Graduate programs rarely prepare you for the myriad skills required for being a successful (let alone happy) professor. Most of us pick up these up as we go along; a startling number of faculty never do.
Here’s what I wish I had learned earlier:
1. HOW TO ORGANIZE E-MAIL, PAPERWORK. Most of us learn a slap-dash method of dealing with paperwork while in graduate school and continue these less-than-ideally-organized habits in our jobs. Electronic gadgets can help, but one must have a method of deciding what to save, what to file, how to file, and how to separate material. Efficiency expert David Allen’s system has also helped folks: http://www.davidco.com/about-gtd
2. SAYING NO/DECIDING WHAT TO FOCUS ON: When untenured, we often say yes to committees, task forces etc. for obvious reasons: we don’t want to displease senior faculty and we need to accumulate items for our tenure file. However, the most successful faculty I know are ones who carefully choose and, even better, find ways to combine research with service, or teaching with research. While you need to be seen as a good citizen, more “selfish” faculty members flourish.
3. MOVING INTO ADMINISTRATION. If you’re marginally efficient and moderately sane, you will be asked to do some serious administrative work – whether it be chairing an important committee, chairing a program, or directing a center. This demands skills rarely accrued in graduate school: leadership skills. While there are some excellent resources and institutes to train academic leaders -- http://fridaycenter.unc.edu/pdep/bridges/ -- most faculty are thrust into these positions with little to no training in how to lead, deal with conflict, or manage their time. Get guidance as soon as you can! Ask a former administrator for a list of important deadlines. Set up regular meetings with an appropriate mentor who can shepherd you through this transition.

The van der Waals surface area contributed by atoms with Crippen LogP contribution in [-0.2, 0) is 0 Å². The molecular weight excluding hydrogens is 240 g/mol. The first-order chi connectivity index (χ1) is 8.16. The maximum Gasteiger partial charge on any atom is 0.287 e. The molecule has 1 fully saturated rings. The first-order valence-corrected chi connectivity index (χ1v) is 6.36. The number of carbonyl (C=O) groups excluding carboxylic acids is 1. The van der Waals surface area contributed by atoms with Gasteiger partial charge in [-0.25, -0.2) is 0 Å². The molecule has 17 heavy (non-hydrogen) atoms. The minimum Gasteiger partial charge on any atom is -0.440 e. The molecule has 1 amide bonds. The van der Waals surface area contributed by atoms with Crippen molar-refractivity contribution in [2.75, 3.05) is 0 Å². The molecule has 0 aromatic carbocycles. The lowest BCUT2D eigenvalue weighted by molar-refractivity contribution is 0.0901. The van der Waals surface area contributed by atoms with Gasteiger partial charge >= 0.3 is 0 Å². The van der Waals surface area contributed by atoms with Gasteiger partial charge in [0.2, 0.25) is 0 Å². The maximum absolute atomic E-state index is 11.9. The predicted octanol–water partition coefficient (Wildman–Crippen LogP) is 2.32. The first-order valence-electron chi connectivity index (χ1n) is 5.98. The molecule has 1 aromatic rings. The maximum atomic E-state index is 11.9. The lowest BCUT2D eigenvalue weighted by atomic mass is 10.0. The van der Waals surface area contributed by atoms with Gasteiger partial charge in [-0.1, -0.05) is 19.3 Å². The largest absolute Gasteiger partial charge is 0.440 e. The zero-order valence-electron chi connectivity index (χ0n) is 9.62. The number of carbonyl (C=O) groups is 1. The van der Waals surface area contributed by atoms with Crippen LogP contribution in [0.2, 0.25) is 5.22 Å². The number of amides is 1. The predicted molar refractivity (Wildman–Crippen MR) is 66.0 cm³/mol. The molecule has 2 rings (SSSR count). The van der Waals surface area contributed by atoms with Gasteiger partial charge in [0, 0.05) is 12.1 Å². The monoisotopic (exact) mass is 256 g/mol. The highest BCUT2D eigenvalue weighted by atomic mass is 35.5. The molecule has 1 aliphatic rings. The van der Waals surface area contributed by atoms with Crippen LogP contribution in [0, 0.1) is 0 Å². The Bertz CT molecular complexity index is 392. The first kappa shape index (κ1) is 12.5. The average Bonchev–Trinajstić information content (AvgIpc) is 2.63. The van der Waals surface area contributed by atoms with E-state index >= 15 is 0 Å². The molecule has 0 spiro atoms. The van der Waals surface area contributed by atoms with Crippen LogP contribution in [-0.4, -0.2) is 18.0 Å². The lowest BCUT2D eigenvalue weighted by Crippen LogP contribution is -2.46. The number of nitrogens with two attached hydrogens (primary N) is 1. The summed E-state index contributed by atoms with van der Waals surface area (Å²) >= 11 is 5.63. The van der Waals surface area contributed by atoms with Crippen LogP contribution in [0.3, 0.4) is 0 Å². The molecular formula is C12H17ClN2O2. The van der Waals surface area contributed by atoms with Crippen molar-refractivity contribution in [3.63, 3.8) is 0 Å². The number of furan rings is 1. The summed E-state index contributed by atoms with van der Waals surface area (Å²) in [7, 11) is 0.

4. SELF CARE/HAVING A LIFE: As I have stated in many panels on work/life balance, If you give your life to the institution, don’t expect the institution to reward you with a life. Fight hard for what really matters to your happiness. Sleep, eat well, and exercise. Consider not eating at your desk at least once a week; schedule in exercise. If you’re depleted or ill, you will not teach well or write well.
5. FIND MENTORS. Many mentors. Mentors are allies and you can never have enough. Who around you has successfully negotiated the post-tenure transition? But also look for mentors who exemplify the kind of life you’d like to lead: happy, fulfilled people who don’t involve you in drama or politics.
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